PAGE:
All Steamed Up About Northern California Excursion Trains

Is there anyone who doesn’t like trains? From early childhood, we played with toy trains, and the real ones are even more exciting! Kids (and adults) love watching movies like “The Polar Express,” and hearing the “All Aboard!” call at Disneyland or maybe as an old-time  excursion train, complete with private railroad car, huffs and puffs out of its loading depot in Old Sacramento. (The trains at Disneyland are actual working steam trains that once ran on narrow-gauge rail lines.) Nowadays, you can take a fun ride to watch scenery, eat a meal, taste wine, or take part in a costumed theme production! Maybe you want to take an excursion on the Napa Wine Train, or enjoy a special rail trip to the Santa Cruz  Boardwalk down the tracks along the San Lorenzo River? Or what about a specially-themed Halloween train, or a trip on a train where outlaws will come through and attempt to steal the gold shipments? Want to ride the Polar Express, or maybe experience murder most foul and detective work? All these are available, plus a big secret: sshhh- you can sample wine and food on more trains than just those in the Napa Valley!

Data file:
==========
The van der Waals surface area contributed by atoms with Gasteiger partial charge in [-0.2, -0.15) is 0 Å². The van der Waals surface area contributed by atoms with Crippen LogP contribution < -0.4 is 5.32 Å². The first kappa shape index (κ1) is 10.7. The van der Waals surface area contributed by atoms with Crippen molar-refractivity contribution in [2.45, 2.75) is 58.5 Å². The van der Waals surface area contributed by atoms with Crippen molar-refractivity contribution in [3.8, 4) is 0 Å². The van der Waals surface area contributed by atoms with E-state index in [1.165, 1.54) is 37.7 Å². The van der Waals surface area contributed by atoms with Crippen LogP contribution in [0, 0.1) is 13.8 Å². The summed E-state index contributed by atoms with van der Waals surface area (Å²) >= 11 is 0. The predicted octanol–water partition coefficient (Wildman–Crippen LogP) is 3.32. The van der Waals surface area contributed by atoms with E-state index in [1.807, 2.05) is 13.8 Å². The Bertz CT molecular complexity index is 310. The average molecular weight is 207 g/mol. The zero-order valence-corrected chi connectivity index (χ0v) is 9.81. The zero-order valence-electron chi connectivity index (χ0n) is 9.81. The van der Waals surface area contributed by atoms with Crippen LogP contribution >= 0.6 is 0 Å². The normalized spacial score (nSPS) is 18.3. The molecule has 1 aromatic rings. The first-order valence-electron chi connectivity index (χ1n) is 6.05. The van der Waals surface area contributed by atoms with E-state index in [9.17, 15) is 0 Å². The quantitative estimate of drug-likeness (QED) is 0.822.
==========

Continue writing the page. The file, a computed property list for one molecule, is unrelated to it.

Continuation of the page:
Probably the best-known vintage trains run out of the Sacramento State Railroad Museum, adjacent to Old Town Sacramento. You can take a 40 minute train ride in a vintage train car, pulled by a historic steam engine, down along the levees of the Sacramento River, then return to the Railroad Museum to explore its exhibits and historic passenger station, once terminus of the Transcontinental Railroad. One car even rocks on its rails, with the familiar clatter, giving the illusion you are truly traveling! Then have dinner in Old Sacramento at one of its terrific restaurants!

Also run by the California State Historic Parks is Railtown 1897, in historic Jamestown. This railroad also features weekend excusions through the month of October, including those on the recently-restored Engine Sierra #3, the “Movie Star Engine.” The Jamestown railroad, in use since 1897, has been featured in many productions for both screen and TV, including “Back to the Future III” and “Petticoat Junction.” The Sierra #3 engine is instantly recognizable, and does special excursions on the first weekend of the month in summer and fall. On other weekends, another of their historic steam engines pulls passenger cars through the rolling countryside.

The Sierra Railway also offers dinner excursions out of Oakdale, pulled by Sierra #42, their historic Baldwin Engine. Watch the sunset as you dine, then retire to the lounge car for cocktails and dancing. They also run lunch, brunch, and special holiday trains, so you can pick whichever dining experience works for you, while you enjoy the scenery of the lower Sierra foothills.

Another dinner train runs out of Woodland, near Sacramento. It runs along 32 miles of track, and its 3 ½ hour excursions allow plenty of time to enjoy the train, dine, or participate in a special event. Known as the Sacramento River Train, it serves meals in its dining car, and allows guests to experience murder mysteries being played out on the train, or a train robbery along the way.